Jasper's Sarah McElrath has worked hard over the years to make life better for African Americans in her community

By LEA RIZZO, Daily Mountain Eagle
Posted 2/15/17

asper resident Sarah McElrath has spent the majority of her life working to make things better for African Americans in the county. Her efforts have inspired others, including her daughter, to continue the same kind of work.

Originally from …

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Jasper's Sarah McElrath has worked hard over the years to make life better for African Americans in her community

Posted

asper resident Sarah McElrath has spent the majority of her life working to make things better for African Americans in the county. Her efforts have inspired others, including her daughter, to continue the same kind of work.

Originally from Marengo County, McElrath moved to Jasper when she was a teenager.

After reaching the age of 21 — the voting age at the time — McElrath became involved with the Voters League before becoming a founding member of the Walker County chapter of the NAACP. Both groups were made up of most of the same people.

The voting problems facing African Americans were what inspired McElrath to become involved with these groups. Since then, she has served in leadership positions for both groups, being the president of the local NAACP chapter and treasurer of the Voters League.

“When black people were fighting to vote, it was just so hard,” she said. “We had to pay a poll tax. They’d ask you crazy questions, like ‘how many jelly beans are in this gallon jug?’ It was stuff you couldn’t know.”

“Across the train tracks, you didn’t have anything,” McElrath continued. “The NAACP just did wonders because we didn’t have paved streets — everything was so muddy — no streets lights, no telephone.”

McElrath described fighting for telephone lines as “the hardest job.”

“So many houses were getting burned up because there was one telephone downtown on the corner,” she explained. “If one house got burned, we’d have to run to that telephone booth. I don’t know why we were running because it wouldn’t help any. By the time we got down there, the house had burned up.”

As part of the NAACP, she also fought against African Americans being required to enter through the backdoor at the doctor’s office and participated in a sit-in at a 10 cents store where African Americans were not allowed to sit down and eat.

“We sat in there a whole week, because as long as we sat there, no one was going to come in and eat. So [the owners] had a lot of food wasted. Then they decided to serve us,” she said.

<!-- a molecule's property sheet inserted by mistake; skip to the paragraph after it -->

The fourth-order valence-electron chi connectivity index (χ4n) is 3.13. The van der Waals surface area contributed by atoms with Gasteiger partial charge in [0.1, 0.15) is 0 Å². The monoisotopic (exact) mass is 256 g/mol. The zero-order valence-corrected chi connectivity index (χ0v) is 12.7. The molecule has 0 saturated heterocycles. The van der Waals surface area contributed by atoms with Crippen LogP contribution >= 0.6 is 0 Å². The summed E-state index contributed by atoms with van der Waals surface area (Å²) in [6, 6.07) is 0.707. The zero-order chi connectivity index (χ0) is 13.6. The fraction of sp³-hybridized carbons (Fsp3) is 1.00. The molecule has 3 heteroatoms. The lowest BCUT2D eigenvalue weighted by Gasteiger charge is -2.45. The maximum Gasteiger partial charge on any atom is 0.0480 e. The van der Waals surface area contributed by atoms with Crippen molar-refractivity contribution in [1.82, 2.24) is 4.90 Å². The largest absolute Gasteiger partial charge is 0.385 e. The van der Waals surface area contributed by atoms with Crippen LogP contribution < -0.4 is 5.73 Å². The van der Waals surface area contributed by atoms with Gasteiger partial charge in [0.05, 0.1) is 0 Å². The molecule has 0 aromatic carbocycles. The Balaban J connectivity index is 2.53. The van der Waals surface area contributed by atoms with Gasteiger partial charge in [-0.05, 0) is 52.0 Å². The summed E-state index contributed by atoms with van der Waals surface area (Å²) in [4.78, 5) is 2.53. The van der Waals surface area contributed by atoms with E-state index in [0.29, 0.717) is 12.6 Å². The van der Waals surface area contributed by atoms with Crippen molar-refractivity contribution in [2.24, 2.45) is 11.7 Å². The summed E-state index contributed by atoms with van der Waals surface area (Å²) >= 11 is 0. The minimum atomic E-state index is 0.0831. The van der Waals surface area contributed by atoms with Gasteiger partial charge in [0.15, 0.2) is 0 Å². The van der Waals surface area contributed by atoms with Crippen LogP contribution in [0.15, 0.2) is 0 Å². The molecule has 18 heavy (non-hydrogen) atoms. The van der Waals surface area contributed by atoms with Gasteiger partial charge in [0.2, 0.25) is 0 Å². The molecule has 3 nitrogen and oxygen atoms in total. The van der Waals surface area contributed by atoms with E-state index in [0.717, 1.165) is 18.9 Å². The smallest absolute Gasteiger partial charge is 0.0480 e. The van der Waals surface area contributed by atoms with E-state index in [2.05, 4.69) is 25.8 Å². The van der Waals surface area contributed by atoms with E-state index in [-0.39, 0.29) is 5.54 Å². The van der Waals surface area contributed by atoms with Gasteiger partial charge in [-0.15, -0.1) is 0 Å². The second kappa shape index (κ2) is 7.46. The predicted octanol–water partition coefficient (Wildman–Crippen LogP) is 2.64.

During this same time, McElrath was also raising her children and working.

“It was hard because, as a single woman, I was taking care of an elderly person, I had 11 kids and I had an invalid child,” she said. “But I worked for all my kids. They finished school and the ones that wanted to go to college, they went.”

While her first husband would “go and come when he got ready,” McElrath said the Lord later sent her a “good husband.” The couple remained together until his death a few years ago.

“A lot of people ask how I did it. And I couldn’t have done it without the Lord and without some help,” she continued.

Now, her children are spread out across several states, where they live and work with their own families. But she looks foward to special occasions like Mother’s Day, Christmas and birthdays that allow the family to get back together in one place again.

While McElrath has received numerous awards in her life recognizing her work with her church and in the community, she received the most recent one at the Martin Luther King Day program in January.

The award honored her more than 60 years of hard work and dedication as a founding and active member of the Walker County chapter of the NAACP.

“That was a joy because they had my grandkids and kids there and they had participated in the march beforehand,” McElrath said. “I didn’t even know they were going to do it.”

McElrath is still active in the Walker County Democratic Party, attending meetings on the second Thursday of each month at Victoria’s Restaurant, and has acted as the superintendent of her Sunday school at Wright’s Chapel AME Church for several years.

She also serves as the reporter for the Energizers, a group of Alabama Power retirees, which she became involved with after her late husband retired from Alabama Power.

“It’s a wonderful thing to be in,” McElrath said of the Energizers. “I enjoy that and my church work.”

“Now my daughter, Shirley [Mitchell], she does a lot since she retired. She’s stayed busy, just picking up where I couldn’t go,” McElrath said.

“She’s been involved in this, that and the other,” Mitchell added with a laugh. “Then she passes it on to me.”

Indeed, Mitchell is involved with the NAACP and the Walker County Democratic Party and helps organize the Martin Luther King Day program each year.

McElrath and Mitchell both want to encourage young people to get involved with their community and with voting on important issues.

“We’re trying to get young people involved to know that where you are, didn’t just happen. People gave their lives to give you the opportunity to enjoy life a little bit better,” Mitchell said.

Mitchell also encouraged people to become involved in the local chapter of the NAACP, to give back to the community and help others.

Despite all she’s seen and been through, McElrath is quick to laugh and reflect on all the happy times she’s had with her family.

“It’s been such a good life,” she said, with a smile.